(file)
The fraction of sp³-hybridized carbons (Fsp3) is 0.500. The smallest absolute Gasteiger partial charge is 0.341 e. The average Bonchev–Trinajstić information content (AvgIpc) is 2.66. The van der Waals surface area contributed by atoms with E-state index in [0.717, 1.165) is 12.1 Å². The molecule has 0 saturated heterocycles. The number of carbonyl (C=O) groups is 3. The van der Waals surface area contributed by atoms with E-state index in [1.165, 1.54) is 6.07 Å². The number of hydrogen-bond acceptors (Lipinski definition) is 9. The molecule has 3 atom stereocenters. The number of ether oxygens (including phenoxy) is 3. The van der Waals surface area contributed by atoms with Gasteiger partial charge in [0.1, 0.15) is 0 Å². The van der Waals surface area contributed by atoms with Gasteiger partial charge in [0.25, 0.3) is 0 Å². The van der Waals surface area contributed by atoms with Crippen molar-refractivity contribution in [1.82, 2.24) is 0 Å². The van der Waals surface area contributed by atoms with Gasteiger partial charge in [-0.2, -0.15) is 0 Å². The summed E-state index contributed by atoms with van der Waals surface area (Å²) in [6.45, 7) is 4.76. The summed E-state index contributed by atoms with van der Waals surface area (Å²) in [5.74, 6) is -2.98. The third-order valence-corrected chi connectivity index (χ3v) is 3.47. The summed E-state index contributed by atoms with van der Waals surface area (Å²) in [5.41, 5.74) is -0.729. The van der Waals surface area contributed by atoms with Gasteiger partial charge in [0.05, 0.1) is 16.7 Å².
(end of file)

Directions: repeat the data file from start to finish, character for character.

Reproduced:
The fraction of sp³-hybridized carbons (Fsp3) is 0.500. The smallest absolute Gasteiger partial charge is 0.341 e. The average Bonchev–Trinajstić information content (AvgIpc) is 2.66. The van der Waals surface area contributed by atoms with E-state index in [0.717, 1.165) is 12.1 Å². The molecule has 0 saturated heterocycles. The number of carbonyl (C=O) groups is 3. The van der Waals surface area contributed by atoms with E-state index in [1.165, 1.54) is 6.07 Å². The number of hydrogen-bond acceptors (Lipinski definition) is 9. The molecule has 3 atom stereocenters. The number of ether oxygens (including phenoxy) is 3. The van der Waals surface area contributed by atoms with Gasteiger partial charge in [0.1, 0.15) is 0 Å². The van der Waals surface area contributed by atoms with Gasteiger partial charge in [0.25, 0.3) is 0 Å². The van der Waals surface area contributed by atoms with Crippen molar-refractivity contribution in [1.82, 2.24) is 0 Å². The van der Waals surface area contributed by atoms with Gasteiger partial charge in [-0.2, -0.15) is 0 Å². The summed E-state index contributed by atoms with van der Waals surface area (Å²) in [6.45, 7) is 4.76. The summed E-state index contributed by atoms with van der Waals surface area (Å²) in [5.74, 6) is -2.98. The third-order valence-corrected chi connectivity index (χ3v) is 3.47. The summed E-state index contributed by atoms with van der Waals surface area (Å²) in [5.41, 5.74) is -0.729. The van der Waals surface area contributed by atoms with Gasteiger partial charge in [0.05, 0.1) is 16.7 Å².